Monday, January 31, 2005

Zippity-Doo-Dah

Well now, I think yesterday was a pretty good day.

It is not the end, of course. In reality, yesterday was the opening shot in an 11 month process culminating (hopefully) in parliamentary elections in December.

I for one do not expect the violence to stop, or even tail off. However, I do think that on a Big Picture level we can give it a cautious thumbs up and on the level of individual Iraqis it was a fantastic day and we should all join in a big circle and sing campfire songs.

I'd like to make a few individual points:

  • Turnout was ok. Not stellar, but not bad either. Given the importance of trust and credibility in a COIN situation I would have prefered it if the electoral authorities had not started babbling on about a 72% turnout (later cranked up to 76%) because it doesn't look ideal now that it has slumped back to around 60%.
  • We don't yet know what the Sunni vote was. We need to find out. Some estimates put the turnout around 25%. Given that Kurdish and Shia areas saw turnouts in excess of 80% on a national turnout of 60%, I think we need to accept that Sunni turnout may have been very low. One of the more worrying aspects for me is that the government marshalled the press into operating only at certain polling stations - these were inevitably in heavily Shia areas where turnout could be reliably expected to be high and where there would be much dancing in the streets. So we need to know the Sunni vote. We also need to look at another factor - comparisons between Sunni turnout in the insurgent-dominated areas and Sunni turnout in reliably coalition controlled areas (such as Basra, where there is a small but significant Sunni presence). If the Sunni turned out in the South but not in the centre, we can tentatively posit that Sunni no-shows were largely due to insurgent threat. If the Sunnis stopped off at home with a cup of tea across the country, we may be talking legitimacy problems.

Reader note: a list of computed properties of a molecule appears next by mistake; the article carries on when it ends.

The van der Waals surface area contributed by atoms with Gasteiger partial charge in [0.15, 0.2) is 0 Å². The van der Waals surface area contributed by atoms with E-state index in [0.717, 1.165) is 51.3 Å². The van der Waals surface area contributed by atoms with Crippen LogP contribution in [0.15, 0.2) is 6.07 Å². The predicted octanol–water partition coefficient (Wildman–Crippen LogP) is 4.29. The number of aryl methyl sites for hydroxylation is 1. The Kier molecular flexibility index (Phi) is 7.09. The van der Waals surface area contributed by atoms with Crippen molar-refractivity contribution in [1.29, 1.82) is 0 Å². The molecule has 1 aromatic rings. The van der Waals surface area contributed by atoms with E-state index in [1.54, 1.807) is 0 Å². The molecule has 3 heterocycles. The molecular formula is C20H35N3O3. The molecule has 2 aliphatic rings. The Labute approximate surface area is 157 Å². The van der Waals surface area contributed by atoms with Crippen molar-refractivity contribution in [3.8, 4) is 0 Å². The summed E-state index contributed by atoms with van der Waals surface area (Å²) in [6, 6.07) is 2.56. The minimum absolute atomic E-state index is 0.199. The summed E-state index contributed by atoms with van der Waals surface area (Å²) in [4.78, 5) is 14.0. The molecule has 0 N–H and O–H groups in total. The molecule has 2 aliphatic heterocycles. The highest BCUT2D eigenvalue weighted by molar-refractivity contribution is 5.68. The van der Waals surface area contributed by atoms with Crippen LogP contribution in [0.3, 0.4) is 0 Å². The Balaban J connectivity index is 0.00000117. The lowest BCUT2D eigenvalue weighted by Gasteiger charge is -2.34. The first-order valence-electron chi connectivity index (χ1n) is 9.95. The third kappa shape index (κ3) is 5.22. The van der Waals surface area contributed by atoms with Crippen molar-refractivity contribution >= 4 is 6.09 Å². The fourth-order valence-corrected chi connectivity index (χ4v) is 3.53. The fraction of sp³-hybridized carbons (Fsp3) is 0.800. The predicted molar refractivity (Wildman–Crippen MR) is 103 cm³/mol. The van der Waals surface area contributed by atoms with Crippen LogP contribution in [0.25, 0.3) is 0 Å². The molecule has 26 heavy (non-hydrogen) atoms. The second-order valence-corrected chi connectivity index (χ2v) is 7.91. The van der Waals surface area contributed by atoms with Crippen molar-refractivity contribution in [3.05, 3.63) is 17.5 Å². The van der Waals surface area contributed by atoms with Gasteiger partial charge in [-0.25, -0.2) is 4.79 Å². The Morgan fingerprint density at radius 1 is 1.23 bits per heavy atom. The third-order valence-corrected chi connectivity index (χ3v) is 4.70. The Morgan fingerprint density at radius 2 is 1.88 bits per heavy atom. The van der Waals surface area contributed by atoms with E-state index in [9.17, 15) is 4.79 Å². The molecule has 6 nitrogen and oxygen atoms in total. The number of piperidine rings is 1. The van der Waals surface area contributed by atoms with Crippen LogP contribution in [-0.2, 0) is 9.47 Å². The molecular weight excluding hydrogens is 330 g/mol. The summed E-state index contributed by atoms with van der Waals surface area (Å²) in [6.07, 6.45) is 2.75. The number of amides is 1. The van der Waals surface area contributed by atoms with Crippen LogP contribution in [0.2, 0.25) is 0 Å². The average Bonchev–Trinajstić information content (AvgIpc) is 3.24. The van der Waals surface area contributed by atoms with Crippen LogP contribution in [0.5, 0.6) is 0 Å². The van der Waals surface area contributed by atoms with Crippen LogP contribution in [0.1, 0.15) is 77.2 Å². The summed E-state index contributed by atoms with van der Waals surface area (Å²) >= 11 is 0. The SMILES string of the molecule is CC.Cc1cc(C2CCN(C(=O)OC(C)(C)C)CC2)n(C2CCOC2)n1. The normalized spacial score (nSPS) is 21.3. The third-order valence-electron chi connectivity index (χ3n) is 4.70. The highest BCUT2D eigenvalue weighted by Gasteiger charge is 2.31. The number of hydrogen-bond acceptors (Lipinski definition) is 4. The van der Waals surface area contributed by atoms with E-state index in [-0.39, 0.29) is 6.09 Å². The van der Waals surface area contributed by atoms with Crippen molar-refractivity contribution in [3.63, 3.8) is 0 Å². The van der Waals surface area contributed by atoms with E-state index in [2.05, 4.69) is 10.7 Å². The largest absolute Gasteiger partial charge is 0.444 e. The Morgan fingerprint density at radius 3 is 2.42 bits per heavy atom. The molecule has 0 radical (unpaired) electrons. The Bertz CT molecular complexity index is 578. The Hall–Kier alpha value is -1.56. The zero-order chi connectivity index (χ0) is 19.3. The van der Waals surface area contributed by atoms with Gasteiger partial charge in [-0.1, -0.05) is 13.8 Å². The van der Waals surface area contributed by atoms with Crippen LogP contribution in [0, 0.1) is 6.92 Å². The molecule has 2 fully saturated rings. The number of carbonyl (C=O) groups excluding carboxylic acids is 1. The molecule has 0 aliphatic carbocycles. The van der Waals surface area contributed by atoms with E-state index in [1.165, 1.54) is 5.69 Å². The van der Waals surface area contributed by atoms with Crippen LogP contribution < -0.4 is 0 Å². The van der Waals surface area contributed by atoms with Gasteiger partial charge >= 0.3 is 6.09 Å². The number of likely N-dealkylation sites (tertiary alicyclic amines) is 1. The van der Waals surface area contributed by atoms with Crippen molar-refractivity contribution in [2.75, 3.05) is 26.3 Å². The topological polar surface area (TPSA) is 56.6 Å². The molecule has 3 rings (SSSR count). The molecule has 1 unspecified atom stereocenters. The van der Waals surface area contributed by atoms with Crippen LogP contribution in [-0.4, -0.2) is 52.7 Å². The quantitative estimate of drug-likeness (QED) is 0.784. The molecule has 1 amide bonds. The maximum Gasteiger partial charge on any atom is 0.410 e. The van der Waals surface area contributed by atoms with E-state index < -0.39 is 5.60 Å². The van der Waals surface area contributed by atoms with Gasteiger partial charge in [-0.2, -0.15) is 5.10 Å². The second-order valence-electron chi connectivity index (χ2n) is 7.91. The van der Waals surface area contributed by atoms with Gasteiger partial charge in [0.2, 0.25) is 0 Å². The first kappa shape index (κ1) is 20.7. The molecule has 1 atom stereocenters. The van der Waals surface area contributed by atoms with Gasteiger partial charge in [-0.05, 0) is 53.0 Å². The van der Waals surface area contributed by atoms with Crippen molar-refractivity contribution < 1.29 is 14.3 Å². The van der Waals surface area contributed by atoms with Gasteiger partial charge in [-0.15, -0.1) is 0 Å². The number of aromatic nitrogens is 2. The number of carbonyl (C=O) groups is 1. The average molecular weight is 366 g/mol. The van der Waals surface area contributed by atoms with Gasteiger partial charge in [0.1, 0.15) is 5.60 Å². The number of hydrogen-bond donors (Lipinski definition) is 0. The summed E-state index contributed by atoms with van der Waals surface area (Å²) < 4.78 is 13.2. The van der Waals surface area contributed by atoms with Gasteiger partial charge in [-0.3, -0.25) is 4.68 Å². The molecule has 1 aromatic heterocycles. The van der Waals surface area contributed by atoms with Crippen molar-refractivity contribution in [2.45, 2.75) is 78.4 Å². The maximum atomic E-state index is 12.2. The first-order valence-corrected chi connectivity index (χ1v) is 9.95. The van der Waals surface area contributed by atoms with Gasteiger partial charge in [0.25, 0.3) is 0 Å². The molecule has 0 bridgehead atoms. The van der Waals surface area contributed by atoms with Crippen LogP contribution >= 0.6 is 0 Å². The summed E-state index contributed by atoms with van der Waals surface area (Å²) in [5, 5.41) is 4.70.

• Happily, the insurgents did not seem to be able to pull anything spectacular out of the hat. I am surprised and pleased. In fact in terms of active operations it seemed to be a very bad day for them. We need to be careful however. The failure to make nasty may have been representative of a general trend or it may simply be a result of temporarily beefed up Coalition security. Or - perhaps less likely - it may be a sign that the insurgents believe that they have got the Sunni population at large sufficiently under their thumb not to need to try for a "spectacular" that this point (I doubt it though).

Always allowing for the fact that we don't know the results of the election yet, it seems to me working on the assumption that the Shiite and Kurdish parties will probably have pretty much swept the board, that is is now important for the winners to undertake a policy of appeasement from a position of strength. It is over the next 11 months that we will discover whether Grand Ayatollah Sistani is a Mandela-like statesman who will try to unite and reconcile or a shrewd, canny Kissingerian who has played a cynical blinder and managed to get his people into a position where they can get their hands on the entire kitty.

Anyway, those are my initial thoughts. It's too early to be too concrete right now. But I would certainly argue that this is just the start of a new stage and that what happens over the next year will be crucial. It could go either way and nothing is set in stone at this point.

P.S. On Sky News yesterday, one of the presenters in a moment of excitement referred to the elections as "one in the eye for the terrorists". I'm not saying he's right - though I hope he is - it was just rather nice to see somebody on the news talking like that. Actually, I recognise he may have been exceeding his brief - not asking for Fox News or anything - but I get so weary of the sour, po-faced dirge that some BBC correspondents serve up as a matter of course. If I want sour, po-faced dirge, I'm quite capable of serving it up myself.

P.P.S I think it's probably worth looking at the heavy security measures implemented by the Coalition as well. Sustainable on a day to day basis? Perhaps not, at least not in the same context as... er... anything else functioning. But the point is that is seemed to work. Lessons for the future? I think so.


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